Chile's capital Santiago is undergoing what is described as a "crime boom", according to the Citizen Peace Foundation, a NGO working from official Ministry of Interior statistics. In 2002 claims of crimes with major social connotation (armed or forceful robbery, theft, rape, homicide and attacks) reached 1,878 cases per 100,000 population. If this number is compared to 1997 figures when the collection of official statistics started, the number of crime claims has grown at an average 11% annually, equivalent to well over 70% in the six years period. Citizen Peace Foundation states that when a country suffers a crimes claim annual increase above 10% during three consecutive periods, the country is undergoing a "crime boom", as is the case with Chile with four years running growing at 13%. During 2002 crime against property (robberies and stealing) was the main factor 63%, relatively less than the 69% of 1997. This is explained by the fact that in the six year period crime against property increased at an average of 9,1% (always considering so many cases per 100,000 population), but crimes against persons (armed robbery, attacks, rape and homicide) was even greater reaching 14,6%. Actually the crime that has rocketed is armed robbery that with the exception of 2002 has consistently grown averaging 30% annually. Attacks, homicides and rape has grown at an average 10,2%, 5,2% and 4,6% respectively. Citizen Peace Foundation Manager Gonzalo Vargas states that every minute a Chilean is victim of a robbery or theft. Actually an attack occurs every eight minutes, a rape every five hours and a homicide every 28 hours. As to drug related crimes they have stabilized since 2000. The latest Chilean Ministry of Interior statistics also reveal that for the first time areas surrounding metropolitan Santiago have become more dangerous than the capital since crime growth averages a quarterly 4% compared to 3%. Historically in Chile metropolitan Santiago has led undisputedly crime statistics. Finally in Chile there are currently 36,000 incarcerated people, of which 6% arrested, 57% prosecuted and 37% awaiting prosecution. Interior Ministry Undersecretary Jorge Correa argued it was unfair to catalogue Chile as a country with "a crime boom" since the annual delinquency growth is below world average. Opposition legislators claim that the released figures show that Chile's situation is worth than that of New York in 1994, previous to the successful "Zero tolerance" program instated by former Mayor Giuliani.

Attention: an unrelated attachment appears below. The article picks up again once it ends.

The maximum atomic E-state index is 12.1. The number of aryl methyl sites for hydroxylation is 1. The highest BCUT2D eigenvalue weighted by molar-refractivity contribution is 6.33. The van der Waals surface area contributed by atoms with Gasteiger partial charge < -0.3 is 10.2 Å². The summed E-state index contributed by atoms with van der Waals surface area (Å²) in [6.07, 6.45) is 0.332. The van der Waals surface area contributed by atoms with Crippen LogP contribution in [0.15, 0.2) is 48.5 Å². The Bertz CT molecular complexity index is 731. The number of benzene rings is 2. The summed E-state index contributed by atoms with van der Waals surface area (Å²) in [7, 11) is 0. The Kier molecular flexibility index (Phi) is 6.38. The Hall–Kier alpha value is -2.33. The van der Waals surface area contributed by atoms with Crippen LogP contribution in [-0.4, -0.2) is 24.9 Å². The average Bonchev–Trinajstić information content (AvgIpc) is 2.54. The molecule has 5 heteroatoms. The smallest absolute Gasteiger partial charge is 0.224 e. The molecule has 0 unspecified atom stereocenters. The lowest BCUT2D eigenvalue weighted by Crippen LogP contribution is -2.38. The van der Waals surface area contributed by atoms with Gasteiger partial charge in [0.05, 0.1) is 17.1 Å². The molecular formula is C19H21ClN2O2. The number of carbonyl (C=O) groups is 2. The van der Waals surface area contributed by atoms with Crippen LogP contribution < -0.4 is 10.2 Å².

Sea sciences congress in Magallanes

A Sea sciences congress organized by the Chilean Society of Sea Sciences will be taking place next week in the Punta Arenas campus of Magallanes University. Professor Carlos Rios from the Society of Sea Sciences said that so far 250 papers from Chilean researchers, as well as Argentines, Germans, Spanish and Italians have been registered. The main four topics of the coming event are: debate on the scientific activity and research in Antarctica; biodiversity in sea environments of South America; management and conservation of marine resources, oceanographic physics in austral oceans.

Sharks in Rio beaches

Rio do Janeiro's authorities have sent out a shark alert in all beaches following the capture by local fishermen of two specimens over two meters long. One of the sharks turned up in the nets of coastal fishermen who beat the squalid to death. Otto Reich, a marine biologist considered one of Brazil's main experts said the eighty kilos shark belonged to the "anequim" type that is not one of the most dangerous but on occasions can attack humans as happened a week ago with a surfer. Felipe Tavares, 16, was peacefully surfing in possibly the world's most famous beach Copacabana when he was suddenly surprised by an "anequim" shark that bit his hand and partly destroyed his board. Marcos Silva, head of the Fire Department of Rio do Janeiro said that the office has received hundreds of claims of shark sightings, and most of them proved incorrect but "some of them were correct including a sighting of a group of ten in the beach of Grumari". "If sharks are so close to the coast in Copacabana, Ipanema, Leblon, it's because they are hungry and looking for fish schools", added Mr. Silva. Swimming restrictions are now extensive to all Rio do Janeiro's beaches and hundreds of bay watchers have been added to keep people from risking too far into the water. The last reported shark attack in Rio beaches occurred in 1999 when a diver practicing underwater fishing was attacked and bitten in a leg. The diver was saved by a near by fisherman in a rowing boat.